Because most philosophies that frown on reproduction don't survive.

Wednesday, December 14, 2005

Bad taste writ large

Great comment from Susan Peterson in Amy Welborn's comment box regarding this thread: A Polish Dominican monk has asked the Rome clinic that treated John Paul II to give him recordings of the late pope's heartbeat, which he hopes to play to ardent Catholics at Christmas midnight mass.

Susan says:
I cite again the immortal comment of Gerard Manley Hopkins,"One is always finding bad taste in the accessories of Catholicism."
Boy, ain't that the truth! Darwin and I spent our honeymoon at a B&B run by a Jewish couple who'd nevertheless gotten into buying old Catholic memorabilia on eBay. They had some really odd stuff -- merry-go-round mysteries of the rosary, images of Jesus with eyes that moved, saccharine holy cards, strange devotional objects, many pictures of a limp, effeminate Jesus with a beatific smile nailed to the cross. Many may long for the lost beauties of pre-Vatican II Catholicism, but it's also good to remember that the intention of paring down is to clear away the dead wood. I'd love to see a return to more beautiful architecture in our churches. But I'd gladly do without more pictures of the Sacred Heart of the type that Darwin's grandmother used to have hanging in her living room. Gives me the willies just thinking about it.

5 comments:

Deep Furrows said...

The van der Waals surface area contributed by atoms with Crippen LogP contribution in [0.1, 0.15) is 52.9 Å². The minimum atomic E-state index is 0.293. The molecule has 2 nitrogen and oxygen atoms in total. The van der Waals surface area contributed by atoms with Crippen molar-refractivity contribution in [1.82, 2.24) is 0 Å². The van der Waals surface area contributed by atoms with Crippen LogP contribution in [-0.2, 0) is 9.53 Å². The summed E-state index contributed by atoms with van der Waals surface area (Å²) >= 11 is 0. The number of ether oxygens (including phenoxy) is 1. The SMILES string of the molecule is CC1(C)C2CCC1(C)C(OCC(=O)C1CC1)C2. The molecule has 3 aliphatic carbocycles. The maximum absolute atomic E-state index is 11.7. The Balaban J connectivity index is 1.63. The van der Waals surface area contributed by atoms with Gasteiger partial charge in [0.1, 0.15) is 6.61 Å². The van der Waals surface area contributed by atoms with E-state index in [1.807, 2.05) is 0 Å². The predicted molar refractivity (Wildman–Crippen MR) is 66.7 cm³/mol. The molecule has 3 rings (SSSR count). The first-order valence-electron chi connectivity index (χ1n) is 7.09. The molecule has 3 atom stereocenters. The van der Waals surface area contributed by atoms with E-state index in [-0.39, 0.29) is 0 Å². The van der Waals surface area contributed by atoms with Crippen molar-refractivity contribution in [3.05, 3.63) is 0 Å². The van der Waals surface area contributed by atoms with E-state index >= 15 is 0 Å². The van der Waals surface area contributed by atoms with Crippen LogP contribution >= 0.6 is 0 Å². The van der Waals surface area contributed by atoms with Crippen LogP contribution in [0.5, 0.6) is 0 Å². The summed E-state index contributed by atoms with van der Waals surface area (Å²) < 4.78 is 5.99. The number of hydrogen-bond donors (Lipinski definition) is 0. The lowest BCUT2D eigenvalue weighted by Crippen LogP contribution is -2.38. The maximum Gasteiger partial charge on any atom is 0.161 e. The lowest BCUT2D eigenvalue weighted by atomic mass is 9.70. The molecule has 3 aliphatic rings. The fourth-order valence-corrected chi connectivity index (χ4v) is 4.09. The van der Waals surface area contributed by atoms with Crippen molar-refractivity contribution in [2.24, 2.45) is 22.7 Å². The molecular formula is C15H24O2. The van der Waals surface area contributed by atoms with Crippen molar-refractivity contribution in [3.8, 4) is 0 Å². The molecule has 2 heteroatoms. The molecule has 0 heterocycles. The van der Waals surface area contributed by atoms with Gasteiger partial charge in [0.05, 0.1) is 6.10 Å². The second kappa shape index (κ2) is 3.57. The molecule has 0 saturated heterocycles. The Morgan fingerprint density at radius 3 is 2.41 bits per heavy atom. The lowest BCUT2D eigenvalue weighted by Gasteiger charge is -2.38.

Amen!

Vir Speluncae Catholicus said...

Mrs D,
The Merry-Go-Round Rosary and such, were minimal. Pre-V2 Catholicicsm is much more than grand architecture.

Before V2, the pope never had to call the worlds bishops together because most Catholics didn't even believe in the Real Presence.

When we collectivly became the "New and Improved V2 Approved Catholic Church", yeah... the Merry-Go-Round Rosaries went by the wayside, and so did much of the very essence of what it was to be a Catholic

Darwin said...

Non Sum,

Don't get Mrs wrong, we're both huge devotees of traditional Catholic art. The vast majority of the good art ever produced in the West has been produced for the glory of God and the Catholic Church.

But except for architecture (which could always fall back on being imitative) and literature (which really picked up in the first half of the 20th century) the 19th and early 20th centuries were pretty lousy periods for Church art, IMHO.

Goodness knows I'd prefer a moving-eyed Sacred Heart to a liturgical ribbon dance, but I'd much rather the glories of Medieval or Baroque liturgical art to either one!

Vir Speluncae Catholicus said...

Mrs D,
My sincere apologies!! My mistake entirely.

I bow to you devotion to Holy Mother Church and to your Catholic womanhood.

MrsDarwin said...

No prob. Sorry not to respond until now, but I confess I didn't see your comment until now. Chalk it up to two toddlers...

Anyway, I concur with everything Darwin said!